The technology sector has witnessed explosive growth across the globe over the last few years. Ignited by the COVID-19 pandemic in particular, the sector capitalised on the wave of change resulting from the various tech adjustments that needed to be made to navigate the crisis. As daily life moved to online services, numerous global tech organisations doubled their numbers of new hires to keep up with the surging demand that the pandemic presented. The result was recruitment at an unprecedented rate. Global tech CEOs were optimistic as this new wave of digital transformation that swept across the industry and the world.
The technology sector has predominantly been a growth-oriented and resilient sector. However, macroeconomic volatility, inflation, fears of a recession and a pull back on spend on advertisements has forced several industry tech giants such as Microsoft, Alphabet (Google’s parent company) and Meta to shed their talent and rethink their strategic decisions and key priorities in the wake of a slowed economy.
Opportunities and advances in Africa
While a number of organisations in the industry have not made announcements to layoff talent, many have instead put a freeze on hiring. It has been reported that approximately 200,000 individuals have lost their positions, translating to approximately 51,000 jobs. It is expected that these layoffs may affect their operations in Africa, but the extent is not yet fully known. Pundits assert that Africa is set to be the next global technology centre, reflected by the number of tech hubs being established across the continent. These hubs are driving innovation, boosting Africa’s socioeconomic potential and moving the continent towards economic sustainability.
In a recent survey conducted by Cedar Africa Group, with respondents from across various sectors, such as financial services, energy and the public sector, the rate of digital transformation in 2023 is expected to increase across most organisations. This is as companies seek to maintain or create a competitive edge to drive growth, value and improve efficiencies. There is, therefore, a high need for tech talent in the continent, creating a hyper-competitive environment for individuals in this space.
This high demand for labour has created a shifted power dynamic between talent and employers, with talent in a very strong position. However, with the onset of these big tech layoffs, power is likely to shift back to employers, as the talent pool swells once more.
The last few years have seen larger global tech giants pitted against start-ups and smaller local organisations across the world all scouting in the same talent pools. Start-ups and local companies have generally been priced-out.
Whilst this war for talent seemed to have been lost by the smaller players, the onset of these layoffs and the changing landscape may now present strategic opportunities for organisations globally, but particularly in Africa. As fresh talent spills into the market, start-ups and local companies will have the opportunity to tap into talent needed to help them thrive and succeed.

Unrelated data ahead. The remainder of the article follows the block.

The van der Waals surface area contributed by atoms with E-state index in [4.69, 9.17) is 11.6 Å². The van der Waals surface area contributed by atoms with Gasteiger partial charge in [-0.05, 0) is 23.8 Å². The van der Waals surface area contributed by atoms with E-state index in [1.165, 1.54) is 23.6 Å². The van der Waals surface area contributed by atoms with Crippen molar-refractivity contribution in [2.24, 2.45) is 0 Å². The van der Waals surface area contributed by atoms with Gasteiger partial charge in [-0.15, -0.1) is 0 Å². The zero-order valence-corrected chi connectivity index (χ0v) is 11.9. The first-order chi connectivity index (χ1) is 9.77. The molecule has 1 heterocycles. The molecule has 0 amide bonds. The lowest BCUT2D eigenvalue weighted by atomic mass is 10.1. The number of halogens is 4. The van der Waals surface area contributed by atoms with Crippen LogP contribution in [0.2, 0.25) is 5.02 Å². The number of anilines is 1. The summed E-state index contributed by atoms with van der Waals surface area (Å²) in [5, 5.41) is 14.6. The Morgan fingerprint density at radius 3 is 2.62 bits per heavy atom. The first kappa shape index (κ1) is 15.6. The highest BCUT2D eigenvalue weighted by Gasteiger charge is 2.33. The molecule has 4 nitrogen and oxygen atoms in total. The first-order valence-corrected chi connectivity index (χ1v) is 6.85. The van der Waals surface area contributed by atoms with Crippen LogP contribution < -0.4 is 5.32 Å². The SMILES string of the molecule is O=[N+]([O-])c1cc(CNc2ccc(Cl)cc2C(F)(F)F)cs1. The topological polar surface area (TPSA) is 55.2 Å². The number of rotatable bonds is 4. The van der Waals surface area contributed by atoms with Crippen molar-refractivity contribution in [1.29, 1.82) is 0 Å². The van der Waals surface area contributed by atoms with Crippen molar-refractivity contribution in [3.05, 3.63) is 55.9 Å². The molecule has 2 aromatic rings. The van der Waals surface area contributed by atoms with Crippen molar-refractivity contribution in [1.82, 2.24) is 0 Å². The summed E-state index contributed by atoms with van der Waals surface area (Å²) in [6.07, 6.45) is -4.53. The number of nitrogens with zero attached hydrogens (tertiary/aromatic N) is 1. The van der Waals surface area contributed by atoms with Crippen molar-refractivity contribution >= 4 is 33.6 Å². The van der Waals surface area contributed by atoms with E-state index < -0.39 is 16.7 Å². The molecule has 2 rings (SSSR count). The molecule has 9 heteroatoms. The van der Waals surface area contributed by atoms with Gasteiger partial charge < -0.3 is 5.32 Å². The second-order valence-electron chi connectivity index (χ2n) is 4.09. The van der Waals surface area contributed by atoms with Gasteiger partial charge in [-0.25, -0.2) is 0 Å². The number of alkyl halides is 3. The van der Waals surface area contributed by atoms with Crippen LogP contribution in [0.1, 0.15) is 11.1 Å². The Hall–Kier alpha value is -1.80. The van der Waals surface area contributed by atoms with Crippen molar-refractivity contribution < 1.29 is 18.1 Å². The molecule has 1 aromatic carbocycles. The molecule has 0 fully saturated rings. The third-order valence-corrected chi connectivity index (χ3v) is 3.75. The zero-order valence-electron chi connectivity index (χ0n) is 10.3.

The secret to attracting and retaining talent
The key for organisations seeking to attract this newly available talent is having a clear value proposition that strongly positions them for successful talent acquisition and retention. An employer value proposition is a clear demonstration of why an employee should consider one organisation over another.
Despite available talent, the market still remains competitive and so organisations need to stand out. A unique value proposition extends beyond compensation but encompasses several factors, such as organisational values, culture, work environment, a sense of purpose and meaning in work, flexibility and career growth opportunities. Organisations looking to attract tech talent need a good understanding of what those in the job pool see as valuable and desirable in an employer and should seek to align their talent practices to match these needs.
Smarter hiring and stronger retention
With the new availability of talent, firms can learn from the mistakes from the large tech giants, avoiding hiring sprees that would lead them down the same path. A planned, measured and sustainable approach to recruiting is the wisest course.
Similarly, a strategic approach to nurture and develop new hires is the secret to keeping them. Organisations do not want to fall into a hiring-firing cycle, as it is much more costly. Tactically hiring and then retaining the talent is not only smarter financially, but also results in a more loyal and motivated workforce.
Wise and steady wins this race
There are significant opportunities for the taking but also mistakes to be learned from. A calculated and somewhat cautious approach is important, as work continues to evolve, becoming increasingly virtual, and as the geopolitical landscape remains uncertain. There are certainly gains to be made for those who snap up available talent, but easy does it.